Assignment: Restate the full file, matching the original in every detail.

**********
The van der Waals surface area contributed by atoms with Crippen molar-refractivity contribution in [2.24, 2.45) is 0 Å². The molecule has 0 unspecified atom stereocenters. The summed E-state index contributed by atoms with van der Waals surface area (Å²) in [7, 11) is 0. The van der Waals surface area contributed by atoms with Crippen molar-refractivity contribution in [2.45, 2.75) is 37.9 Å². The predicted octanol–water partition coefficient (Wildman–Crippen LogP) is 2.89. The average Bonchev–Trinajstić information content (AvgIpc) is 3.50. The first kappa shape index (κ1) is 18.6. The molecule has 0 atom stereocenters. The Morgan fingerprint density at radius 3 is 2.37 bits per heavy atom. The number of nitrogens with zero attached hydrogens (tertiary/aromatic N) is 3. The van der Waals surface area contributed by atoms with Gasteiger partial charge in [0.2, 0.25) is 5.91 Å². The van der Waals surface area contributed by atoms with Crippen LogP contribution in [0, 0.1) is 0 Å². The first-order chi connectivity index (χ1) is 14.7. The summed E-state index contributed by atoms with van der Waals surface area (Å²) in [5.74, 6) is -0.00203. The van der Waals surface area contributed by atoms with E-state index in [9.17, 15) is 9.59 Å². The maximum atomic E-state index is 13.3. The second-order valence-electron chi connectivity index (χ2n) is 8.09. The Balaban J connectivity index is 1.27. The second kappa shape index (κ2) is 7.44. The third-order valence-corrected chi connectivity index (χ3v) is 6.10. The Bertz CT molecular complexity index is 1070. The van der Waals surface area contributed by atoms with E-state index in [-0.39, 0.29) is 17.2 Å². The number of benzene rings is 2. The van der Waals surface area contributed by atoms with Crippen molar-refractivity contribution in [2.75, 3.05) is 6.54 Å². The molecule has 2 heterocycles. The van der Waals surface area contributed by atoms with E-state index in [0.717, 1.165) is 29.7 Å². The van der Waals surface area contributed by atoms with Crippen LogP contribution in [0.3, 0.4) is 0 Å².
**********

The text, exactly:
The van der Waals surface area contributed by atoms with Crippen molar-refractivity contribution in [2.24, 2.45) is 0 Å². The molecule has 0 unspecified atom stereocenters. The summed E-state index contributed by atoms with van der Waals surface area (Å²) in [7, 11) is 0. The van der Waals surface area contributed by atoms with Crippen molar-refractivity contribution in [2.45, 2.75) is 37.9 Å². The predicted octanol–water partition coefficient (Wildman–Crippen LogP) is 2.89. The average Bonchev–Trinajstić information content (AvgIpc) is 3.50. The first kappa shape index (κ1) is 18.6. The molecule has 0 atom stereocenters. The Morgan fingerprint density at radius 3 is 2.37 bits per heavy atom. The number of nitrogens with zero attached hydrogens (tertiary/aromatic N) is 3. The van der Waals surface area contributed by atoms with Gasteiger partial charge in [0.2, 0.25) is 5.91 Å². The van der Waals surface area contributed by atoms with Crippen LogP contribution in [0, 0.1) is 0 Å². The first-order chi connectivity index (χ1) is 14.7. The summed E-state index contributed by atoms with van der Waals surface area (Å²) in [5.74, 6) is -0.00203. The van der Waals surface area contributed by atoms with E-state index in [9.17, 15) is 9.59 Å². The maximum atomic E-state index is 13.3. The second-order valence-electron chi connectivity index (χ2n) is 8.09. The Balaban J connectivity index is 1.27. The second kappa shape index (κ2) is 7.44. The third-order valence-corrected chi connectivity index (χ3v) is 6.10. The Bertz CT molecular complexity index is 1070. The van der Waals surface area contributed by atoms with E-state index in [-0.39, 0.29) is 17.2 Å². The number of benzene rings is 2. The van der Waals surface area contributed by atoms with Crippen molar-refractivity contribution in [2.75, 3.05) is 6.54 Å². The molecule has 2 heterocycles. The van der Waals surface area contributed by atoms with E-state index in [0.717, 1.165) is 29.7 Å². The van der Waals surface area contributed by atoms with Crippen LogP contribution in [0.3, 0.4) is 0 Å².